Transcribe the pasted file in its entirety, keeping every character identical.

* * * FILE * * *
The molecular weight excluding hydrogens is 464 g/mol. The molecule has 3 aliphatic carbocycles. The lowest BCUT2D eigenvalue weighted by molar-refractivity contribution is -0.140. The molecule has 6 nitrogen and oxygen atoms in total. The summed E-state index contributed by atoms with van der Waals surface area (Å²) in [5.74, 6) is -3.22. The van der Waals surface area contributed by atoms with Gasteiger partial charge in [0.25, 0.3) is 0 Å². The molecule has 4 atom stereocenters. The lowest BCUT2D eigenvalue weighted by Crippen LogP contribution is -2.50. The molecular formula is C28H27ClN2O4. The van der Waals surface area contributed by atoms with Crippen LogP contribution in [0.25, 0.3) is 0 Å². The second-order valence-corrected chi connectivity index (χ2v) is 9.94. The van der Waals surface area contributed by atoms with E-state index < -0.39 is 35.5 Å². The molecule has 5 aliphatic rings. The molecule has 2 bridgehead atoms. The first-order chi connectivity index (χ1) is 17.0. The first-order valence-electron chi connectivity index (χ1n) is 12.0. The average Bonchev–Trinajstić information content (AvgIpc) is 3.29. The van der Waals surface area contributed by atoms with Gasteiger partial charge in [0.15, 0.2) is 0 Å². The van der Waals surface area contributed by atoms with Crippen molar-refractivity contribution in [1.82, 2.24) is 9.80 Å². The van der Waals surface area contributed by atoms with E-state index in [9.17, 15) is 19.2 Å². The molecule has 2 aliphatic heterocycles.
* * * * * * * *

The molecular weight excluding hydrogens is 464 g/mol. The molecule has 3 aliphatic carbocycles. The lowest BCUT2D eigenvalue weighted by molar-refractivity contribution is -0.140. The molecule has 6 nitrogen and oxygen atoms in total. The summed E-state index contributed by atoms with van der Waals surface area (Å²) in [5.74, 6) is -3.22. The van der Waals surface area contributed by atoms with Gasteiger partial charge in [0.25, 0.3) is 0 Å². The molecule has 4 atom stereocenters. The lowest BCUT2D eigenvalue weighted by Crippen LogP contribution is -2.50. The molecular formula is C28H27ClN2O4. The van der Waals surface area contributed by atoms with Crippen LogP contribution in [0.25, 0.3) is 0 Å². The second-order valence-corrected chi connectivity index (χ2v) is 9.94. The van der Waals surface area contributed by atoms with E-state index < -0.39 is 35.5 Å². The molecule has 5 aliphatic rings. The molecule has 2 bridgehead atoms. The first-order chi connectivity index (χ1) is 17.0. The first-order valence-electron chi connectivity index (χ1n) is 12.0. The average Bonchev–Trinajstić information content (AvgIpc) is 3.29. The van der Waals surface area contributed by atoms with Gasteiger partial charge in [0.15, 0.2) is 0 Å². The van der Waals surface area contributed by atoms with Crippen molar-refractivity contribution in [1.82, 2.24) is 9.80 Å². The van der Waals surface area contributed by atoms with E-state index in [9.17, 15) is 19.2 Å². The molecule has 2 aliphatic heterocycles.